RICHMOND, VA—Today, Virginia becomes the first Southern state to abolish the death penalty after Governor Ralph Northam signed HB 2263. Delegate Mike Mullin (D-93) patroned the bill, while House Democratic Majority Leader Charniele Herring served as the co-patron and the House Democratic Caucus designated this legislation as a session priority.
Today’s action by the governor also makes the Commonwealth the 23rd state to officially remove the use of capital punishment. Virginia has executed 1,389 people since 1608, 113 since 1976, making Virginia second only to Texas in executions since the death penalty was reinstated, leading it to be considered a “heartland death penalty state.” Historically in the Commonwealth, courts had disproportionately administered the death penalty in cases involving low-income and minority defendants.
Virginia Speaker of the House Eileen Filler-Corn, House Majority Leader Herring, and House Democratic Caucus Chair Rip Sullivan released the following statement in response:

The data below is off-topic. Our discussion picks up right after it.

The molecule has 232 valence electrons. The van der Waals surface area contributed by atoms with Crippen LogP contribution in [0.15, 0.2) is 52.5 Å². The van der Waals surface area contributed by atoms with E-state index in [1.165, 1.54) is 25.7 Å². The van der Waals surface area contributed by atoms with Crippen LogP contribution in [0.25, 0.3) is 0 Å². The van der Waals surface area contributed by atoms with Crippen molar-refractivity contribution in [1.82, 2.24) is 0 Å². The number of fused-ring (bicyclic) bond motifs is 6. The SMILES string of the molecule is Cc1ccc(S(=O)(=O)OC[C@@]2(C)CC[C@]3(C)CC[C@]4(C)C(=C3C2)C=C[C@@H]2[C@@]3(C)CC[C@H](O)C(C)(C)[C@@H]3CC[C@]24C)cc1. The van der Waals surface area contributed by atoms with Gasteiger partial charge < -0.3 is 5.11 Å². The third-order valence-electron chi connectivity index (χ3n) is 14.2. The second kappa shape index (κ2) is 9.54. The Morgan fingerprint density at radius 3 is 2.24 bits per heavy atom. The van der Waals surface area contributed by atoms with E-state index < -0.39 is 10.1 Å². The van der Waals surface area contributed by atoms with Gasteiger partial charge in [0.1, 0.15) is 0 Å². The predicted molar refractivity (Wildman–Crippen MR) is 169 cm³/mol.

“Virginia has taken another historic step today, one unthinkable just a few months ago. The Commonwealth may have a long, painful history with the death penalty, but our action this year is an example that change is not only possible, it is imperative, and other hold-out states around the country should follow.
“This has been a long journey, and while the new Virginia Democratic majority rightly deserves credit for ending the death penalty with our vote and the Governor’s signature, this progress is foremost a reflection of where Virginians have stood for years. The fact is juries have stopped sentencing defendants to death. The death penalty no longer reflects Virginia’s values. The Democratic majority listened to our constituents and ended this outdated, inequitable, and inhumane practice. Finally.”